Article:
Small things you can do to take your marketing strategy to the next level is talk to your customer and get feedback on your current strategy. Do they follow you on social? Do they like your imagery? Do they get what you’re selling? Depending on the feedback you may need to iterate.
Julia: Our value proposition has many different layers so it took us some time to get it right and it is always evolving. We really spent a lot of time with our users and worked on the message with their feedback. For instance, we “share” flowers, but to our users, they thought that meant social sharing. Something that may seem obvious to you can confuse your users. We stay consistent across all platforms. If we change the message it is because the platform campaign is specifically targeting a kind of user.
ON SEO & PR
Julia: SEO is important because Google’s algorithm rewards you for including terms, words and questions that your users might search. We want to capture people in our search who are not just specifically searching for Bloomerent, but also searching for different kinds of centerpiece styles. Spending time putting content on your website that may not directly relate to your product or service increases your overall footprint on the internet.
We approach free press diligently. I have a CRM I update daily if I emailed someone, find a journalist who is writing about a company like ours or we get press. Many people invest in outreach sporadically and the best thing you can do is be consistent. Also, change your pitch up! We don’t pitch the same angle to every reporter. We tailor them to be relevant to the media outlet and what kind of stories we see on their landing page.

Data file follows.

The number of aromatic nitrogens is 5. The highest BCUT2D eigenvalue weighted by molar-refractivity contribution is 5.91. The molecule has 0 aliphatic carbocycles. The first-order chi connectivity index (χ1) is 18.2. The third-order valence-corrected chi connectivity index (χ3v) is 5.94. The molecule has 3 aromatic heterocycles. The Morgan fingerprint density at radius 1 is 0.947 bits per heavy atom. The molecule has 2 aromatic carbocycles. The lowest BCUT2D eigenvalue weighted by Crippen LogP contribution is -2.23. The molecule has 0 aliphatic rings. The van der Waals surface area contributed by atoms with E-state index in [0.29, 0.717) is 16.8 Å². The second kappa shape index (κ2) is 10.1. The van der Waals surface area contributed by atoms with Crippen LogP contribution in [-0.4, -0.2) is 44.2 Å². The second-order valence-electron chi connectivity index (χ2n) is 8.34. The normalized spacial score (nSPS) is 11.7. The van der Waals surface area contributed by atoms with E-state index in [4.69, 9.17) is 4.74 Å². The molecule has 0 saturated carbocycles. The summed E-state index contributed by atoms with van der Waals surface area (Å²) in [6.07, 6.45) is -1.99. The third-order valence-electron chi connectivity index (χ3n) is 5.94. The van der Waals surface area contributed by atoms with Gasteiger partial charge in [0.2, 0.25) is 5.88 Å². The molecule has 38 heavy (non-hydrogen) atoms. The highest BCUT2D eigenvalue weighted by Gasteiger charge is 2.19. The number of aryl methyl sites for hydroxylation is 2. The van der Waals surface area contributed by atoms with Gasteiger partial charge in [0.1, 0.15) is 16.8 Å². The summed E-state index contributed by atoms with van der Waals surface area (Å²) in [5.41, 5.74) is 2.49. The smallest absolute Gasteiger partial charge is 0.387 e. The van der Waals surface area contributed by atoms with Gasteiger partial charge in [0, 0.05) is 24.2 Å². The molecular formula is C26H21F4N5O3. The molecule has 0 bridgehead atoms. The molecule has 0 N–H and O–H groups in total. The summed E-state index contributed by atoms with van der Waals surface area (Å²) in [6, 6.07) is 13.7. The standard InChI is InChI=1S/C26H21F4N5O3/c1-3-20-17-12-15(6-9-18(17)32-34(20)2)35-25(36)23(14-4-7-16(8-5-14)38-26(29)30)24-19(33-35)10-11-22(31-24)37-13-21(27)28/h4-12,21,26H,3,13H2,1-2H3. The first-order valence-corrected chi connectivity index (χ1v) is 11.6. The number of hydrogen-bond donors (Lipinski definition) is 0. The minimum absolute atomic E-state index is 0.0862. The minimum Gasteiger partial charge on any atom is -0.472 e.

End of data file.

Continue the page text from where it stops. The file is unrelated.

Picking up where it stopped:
Our user acquisition funnel starts at acquisition to and ends with conversion to a paid customer. There are actions between that break down the funnel and each has a different emphasis such as marketing, user acquisition, value prop. As a startup, we’re currently focused on the top of the funnel because if we can’t get people onto our site, what is the point of building a great site? Once we have optimized the top, we move onto the next step, engaging in the search. At that point, it becomes not about how we are acquiring our customers but how they are engaging with our product.
HOW TO ASK PEOPLE FOR HELP THE RIGHT WAY
Julia: I think both male and female entrepreneurs can he afraid to ask for help but generally women are more hesitant to be pushy and direct. I go into every “ask” knowing that people want to help but they need to know what help you need before they can.
An easy way to remove the ick factor from it is to ask how you can help them. Do you have someone you can put them in contact with or do you have a skill set they can utilize? Obviously if you are asking a big CEO for help then this likely won’t work. In that instance, I think that being earnest and brief is best.
WHY YOU NEED TO GET COMFORTABLE WITH SELLING & HOW TO DO IT
Danit: Selling is something that we do in our everyday lives without realizing it. Map out what you’re selling, who you’re selling to, and why it’s going to sell. Who is your target customer? How are you making their life easier? When I’m selling to brides, grooms and event hosts versus when I’m selling to florists, I’m selling two different value props. Understand what the benefits of your business are to each person and why they should be excited about it. Try different sales tactics until you figure out which one works best for you and your business.
THE POWER OF FOLLOWING YOUR DATA
Julia: We tie everything to data. It makes it easy to decide if a decision, copy or digital campaign succeeded or failed. As a founder, or an employee of a startup, you spend so much time thinking about the problem you are solving. When you’ve made an assumption about the problem and it turns out to be wrong, it can be really hard to accept. By constantly testing with hard data, it becomes objective instead of subjective. Why continue down a road (or continue building a product) that is going nowhere?